A former Whakatane tax agent who defrauded $45,000 from Inland Revenue narrowly escaped a prison sentence when she appeared in Whakatane District Court today.
Heather Jean Trudi Manssen, 38, was sentenced to 12 months' home detention on 79 charges of accessing a computer system for a dishonest purpose.
Between April and July last year, Manssen used her position as a tax agent at Quay Accountants in Whakatane to claim online tax rebates.
She used 12 false names and altered account and mailing addresses to her own and her husband's, making claims of $42,000, of which Inland Revenue paid out $37,000.
Manssen was dismissed from the firm in mid-July but was able to get work at another Whakatane accountancy firm where she filed another six false rebate claims totalling $3745 before Inland Revenue cancelled her access to the online service.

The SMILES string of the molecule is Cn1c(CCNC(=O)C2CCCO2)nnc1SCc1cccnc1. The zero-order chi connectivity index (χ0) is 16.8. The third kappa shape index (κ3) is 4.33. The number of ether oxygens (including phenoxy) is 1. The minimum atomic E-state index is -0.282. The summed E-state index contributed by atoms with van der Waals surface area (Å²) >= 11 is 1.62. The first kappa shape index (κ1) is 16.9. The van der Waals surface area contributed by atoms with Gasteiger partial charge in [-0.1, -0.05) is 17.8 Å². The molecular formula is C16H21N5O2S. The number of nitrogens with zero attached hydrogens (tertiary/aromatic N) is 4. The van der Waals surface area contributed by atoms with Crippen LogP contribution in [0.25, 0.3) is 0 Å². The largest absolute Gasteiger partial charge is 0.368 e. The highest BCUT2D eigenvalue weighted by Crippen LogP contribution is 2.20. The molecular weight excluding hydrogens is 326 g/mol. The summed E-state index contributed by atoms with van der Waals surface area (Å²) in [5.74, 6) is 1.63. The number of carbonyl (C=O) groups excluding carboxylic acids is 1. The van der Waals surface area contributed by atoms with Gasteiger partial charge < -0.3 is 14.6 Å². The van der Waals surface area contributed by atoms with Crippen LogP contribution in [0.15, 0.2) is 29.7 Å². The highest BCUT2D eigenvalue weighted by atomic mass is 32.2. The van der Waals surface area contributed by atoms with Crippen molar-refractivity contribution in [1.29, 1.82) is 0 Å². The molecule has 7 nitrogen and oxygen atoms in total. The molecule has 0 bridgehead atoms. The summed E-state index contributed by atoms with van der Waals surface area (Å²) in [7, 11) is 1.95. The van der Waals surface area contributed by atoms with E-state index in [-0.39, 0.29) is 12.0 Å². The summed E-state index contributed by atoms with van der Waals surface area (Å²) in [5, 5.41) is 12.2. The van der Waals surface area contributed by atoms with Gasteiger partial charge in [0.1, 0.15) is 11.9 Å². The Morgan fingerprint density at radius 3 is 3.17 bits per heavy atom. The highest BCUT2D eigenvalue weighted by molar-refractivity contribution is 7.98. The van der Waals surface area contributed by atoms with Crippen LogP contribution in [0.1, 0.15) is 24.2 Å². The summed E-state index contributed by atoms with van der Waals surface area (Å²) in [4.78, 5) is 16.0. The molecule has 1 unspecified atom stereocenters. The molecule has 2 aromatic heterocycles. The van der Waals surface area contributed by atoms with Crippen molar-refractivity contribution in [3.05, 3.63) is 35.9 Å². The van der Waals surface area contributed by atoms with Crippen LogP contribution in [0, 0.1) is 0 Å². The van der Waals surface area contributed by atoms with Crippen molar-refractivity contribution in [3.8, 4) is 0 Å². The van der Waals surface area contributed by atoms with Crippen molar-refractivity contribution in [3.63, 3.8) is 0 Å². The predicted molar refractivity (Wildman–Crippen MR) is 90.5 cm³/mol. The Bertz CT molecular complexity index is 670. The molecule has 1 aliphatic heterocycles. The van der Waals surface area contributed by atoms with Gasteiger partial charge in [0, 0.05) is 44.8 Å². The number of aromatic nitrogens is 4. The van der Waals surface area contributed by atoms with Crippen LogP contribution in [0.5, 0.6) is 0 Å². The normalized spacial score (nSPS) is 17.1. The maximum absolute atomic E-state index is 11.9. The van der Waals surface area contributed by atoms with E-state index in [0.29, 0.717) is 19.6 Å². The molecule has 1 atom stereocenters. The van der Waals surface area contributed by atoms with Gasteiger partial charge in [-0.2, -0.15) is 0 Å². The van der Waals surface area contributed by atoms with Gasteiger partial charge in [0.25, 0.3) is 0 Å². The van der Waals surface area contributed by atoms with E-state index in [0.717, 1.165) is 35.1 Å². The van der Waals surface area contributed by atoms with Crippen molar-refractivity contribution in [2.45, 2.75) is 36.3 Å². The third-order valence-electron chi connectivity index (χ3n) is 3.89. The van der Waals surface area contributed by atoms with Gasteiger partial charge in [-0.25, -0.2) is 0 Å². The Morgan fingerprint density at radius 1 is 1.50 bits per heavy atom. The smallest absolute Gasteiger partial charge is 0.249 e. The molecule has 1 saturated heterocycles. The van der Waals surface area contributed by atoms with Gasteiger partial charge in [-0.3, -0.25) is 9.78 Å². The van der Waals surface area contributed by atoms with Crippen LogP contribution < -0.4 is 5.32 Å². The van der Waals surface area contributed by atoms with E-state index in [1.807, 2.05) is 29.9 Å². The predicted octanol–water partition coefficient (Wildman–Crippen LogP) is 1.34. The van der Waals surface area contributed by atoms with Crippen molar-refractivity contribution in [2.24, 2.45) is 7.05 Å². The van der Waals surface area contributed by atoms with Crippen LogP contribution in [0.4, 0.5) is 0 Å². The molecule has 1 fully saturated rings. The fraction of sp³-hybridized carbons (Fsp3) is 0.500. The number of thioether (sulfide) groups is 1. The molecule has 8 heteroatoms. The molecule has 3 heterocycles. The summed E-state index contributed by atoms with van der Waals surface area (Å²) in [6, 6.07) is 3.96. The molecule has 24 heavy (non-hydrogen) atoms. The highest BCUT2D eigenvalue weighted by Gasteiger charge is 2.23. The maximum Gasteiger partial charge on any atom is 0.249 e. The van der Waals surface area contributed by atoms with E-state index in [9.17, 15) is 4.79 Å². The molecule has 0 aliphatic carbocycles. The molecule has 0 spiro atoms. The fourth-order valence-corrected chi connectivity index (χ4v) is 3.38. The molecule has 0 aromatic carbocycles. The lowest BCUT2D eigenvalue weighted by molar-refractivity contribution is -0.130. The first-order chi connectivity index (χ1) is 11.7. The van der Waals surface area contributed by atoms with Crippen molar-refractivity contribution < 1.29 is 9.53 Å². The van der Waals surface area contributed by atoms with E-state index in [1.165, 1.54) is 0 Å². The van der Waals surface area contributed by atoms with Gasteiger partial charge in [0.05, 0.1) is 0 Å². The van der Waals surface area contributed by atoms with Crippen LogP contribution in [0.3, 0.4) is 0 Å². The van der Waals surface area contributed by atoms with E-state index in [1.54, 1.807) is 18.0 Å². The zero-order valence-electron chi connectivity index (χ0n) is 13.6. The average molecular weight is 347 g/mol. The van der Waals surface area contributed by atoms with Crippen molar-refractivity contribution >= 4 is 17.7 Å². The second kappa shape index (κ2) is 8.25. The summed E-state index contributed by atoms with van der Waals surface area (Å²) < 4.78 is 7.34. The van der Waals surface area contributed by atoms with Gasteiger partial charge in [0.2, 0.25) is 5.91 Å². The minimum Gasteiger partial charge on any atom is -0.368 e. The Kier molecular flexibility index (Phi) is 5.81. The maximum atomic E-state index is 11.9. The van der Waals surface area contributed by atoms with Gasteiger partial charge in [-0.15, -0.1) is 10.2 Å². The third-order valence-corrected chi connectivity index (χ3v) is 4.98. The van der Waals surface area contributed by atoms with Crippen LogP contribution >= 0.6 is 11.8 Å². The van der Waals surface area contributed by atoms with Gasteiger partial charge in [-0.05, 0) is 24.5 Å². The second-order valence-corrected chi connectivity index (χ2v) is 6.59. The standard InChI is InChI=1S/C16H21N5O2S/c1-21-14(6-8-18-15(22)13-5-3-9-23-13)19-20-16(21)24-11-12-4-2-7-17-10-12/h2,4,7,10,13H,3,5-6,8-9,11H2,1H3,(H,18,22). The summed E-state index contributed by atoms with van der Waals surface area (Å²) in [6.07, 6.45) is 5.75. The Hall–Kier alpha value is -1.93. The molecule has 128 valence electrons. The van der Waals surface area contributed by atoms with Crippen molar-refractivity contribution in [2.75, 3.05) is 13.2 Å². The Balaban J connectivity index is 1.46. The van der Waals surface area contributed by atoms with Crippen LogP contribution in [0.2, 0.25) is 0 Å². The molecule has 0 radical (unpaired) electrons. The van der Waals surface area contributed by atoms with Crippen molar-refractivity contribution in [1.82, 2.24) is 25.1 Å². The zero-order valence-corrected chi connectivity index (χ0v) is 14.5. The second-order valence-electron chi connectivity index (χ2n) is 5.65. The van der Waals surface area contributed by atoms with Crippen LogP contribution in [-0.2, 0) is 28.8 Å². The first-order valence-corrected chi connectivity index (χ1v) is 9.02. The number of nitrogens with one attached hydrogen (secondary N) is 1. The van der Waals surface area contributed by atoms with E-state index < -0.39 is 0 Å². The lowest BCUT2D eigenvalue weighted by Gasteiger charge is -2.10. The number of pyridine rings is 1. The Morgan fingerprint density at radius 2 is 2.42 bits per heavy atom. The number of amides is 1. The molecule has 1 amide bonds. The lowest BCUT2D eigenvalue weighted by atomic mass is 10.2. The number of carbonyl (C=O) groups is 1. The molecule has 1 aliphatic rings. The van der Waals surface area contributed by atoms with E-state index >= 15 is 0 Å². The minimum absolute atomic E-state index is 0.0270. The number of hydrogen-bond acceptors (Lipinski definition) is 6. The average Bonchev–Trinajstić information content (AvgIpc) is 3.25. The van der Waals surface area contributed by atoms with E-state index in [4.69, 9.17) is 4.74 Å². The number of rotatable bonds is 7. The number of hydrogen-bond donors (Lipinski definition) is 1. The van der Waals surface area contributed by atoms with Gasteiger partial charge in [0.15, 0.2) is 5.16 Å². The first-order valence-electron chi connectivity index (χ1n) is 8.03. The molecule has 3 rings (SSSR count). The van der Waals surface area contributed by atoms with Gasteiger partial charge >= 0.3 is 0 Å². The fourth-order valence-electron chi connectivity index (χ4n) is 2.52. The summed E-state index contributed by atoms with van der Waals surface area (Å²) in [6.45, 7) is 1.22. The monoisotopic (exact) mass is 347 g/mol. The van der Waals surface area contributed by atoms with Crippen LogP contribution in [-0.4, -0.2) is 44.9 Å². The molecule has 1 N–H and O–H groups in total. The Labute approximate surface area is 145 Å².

The money was used to buy new televisions, DVD recorders and a lounge suite, along with servicing their mortgage and other debts.
Crown prosecutor Catherine Harold sought a prison sentence for the offending , arguing the aggravating factors of premeditation, abuse of trust and the significant amount of money involved.
Ms Harold said a significant aggravating feature was that after being dismissed, Manssen had gained further employment and continued to offend.
She opposed a sentence of home detention.
Manssen's lawyer Roger Gowing argued that home detention could be imposed.
He said Manssen took full responsibility for her actions, which had already had a significant impact on her life - and her husband's.
"She has brought down everything she had, or would aspire to," Mr Gowing said.
She had lost her job, her career prospects and her home, and also had big debts.
Mr Gowing said a sentence of home detention would enable Manssen to get back into work and start repaying the debt to Inland Revenue.
Judge Louis Bidois decided to give Manssen a chance on home detention, but sentenced her to 240 hours' community work and ordered her to repay the $42,801.38 debt to Inland Revenue.